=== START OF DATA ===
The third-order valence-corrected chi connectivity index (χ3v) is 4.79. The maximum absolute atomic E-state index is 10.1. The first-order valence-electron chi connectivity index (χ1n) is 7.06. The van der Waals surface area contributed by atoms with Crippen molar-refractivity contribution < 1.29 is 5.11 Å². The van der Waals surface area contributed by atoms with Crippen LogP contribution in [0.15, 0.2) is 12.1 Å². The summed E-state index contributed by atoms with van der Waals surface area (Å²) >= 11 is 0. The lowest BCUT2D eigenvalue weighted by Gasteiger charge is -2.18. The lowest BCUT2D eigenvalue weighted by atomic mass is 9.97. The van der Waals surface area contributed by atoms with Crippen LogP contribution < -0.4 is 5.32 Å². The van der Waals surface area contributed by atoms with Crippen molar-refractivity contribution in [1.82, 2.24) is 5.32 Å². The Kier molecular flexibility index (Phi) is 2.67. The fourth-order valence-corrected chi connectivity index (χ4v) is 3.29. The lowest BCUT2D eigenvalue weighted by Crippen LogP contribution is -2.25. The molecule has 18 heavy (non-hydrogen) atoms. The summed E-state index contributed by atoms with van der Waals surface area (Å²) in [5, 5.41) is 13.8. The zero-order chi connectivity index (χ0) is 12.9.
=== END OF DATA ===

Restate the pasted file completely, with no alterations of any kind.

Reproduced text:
The third-order valence-corrected chi connectivity index (χ3v) is 4.79. The maximum absolute atomic E-state index is 10.1. The first-order valence-electron chi connectivity index (χ1n) is 7.06. The van der Waals surface area contributed by atoms with Crippen molar-refractivity contribution < 1.29 is 5.11 Å². The van der Waals surface area contributed by atoms with Crippen LogP contribution in [0.15, 0.2) is 12.1 Å². The summed E-state index contributed by atoms with van der Waals surface area (Å²) >= 11 is 0. The lowest BCUT2D eigenvalue weighted by Gasteiger charge is -2.18. The lowest BCUT2D eigenvalue weighted by atomic mass is 9.97. The van der Waals surface area contributed by atoms with Crippen LogP contribution < -0.4 is 5.32 Å². The van der Waals surface area contributed by atoms with Crippen molar-refractivity contribution in [1.82, 2.24) is 5.32 Å². The Kier molecular flexibility index (Phi) is 2.67. The fourth-order valence-corrected chi connectivity index (χ4v) is 3.29. The lowest BCUT2D eigenvalue weighted by Crippen LogP contribution is -2.25. The molecule has 18 heavy (non-hydrogen) atoms. The summed E-state index contributed by atoms with van der Waals surface area (Å²) in [5, 5.41) is 13.8. The zero-order chi connectivity index (χ0) is 12.9.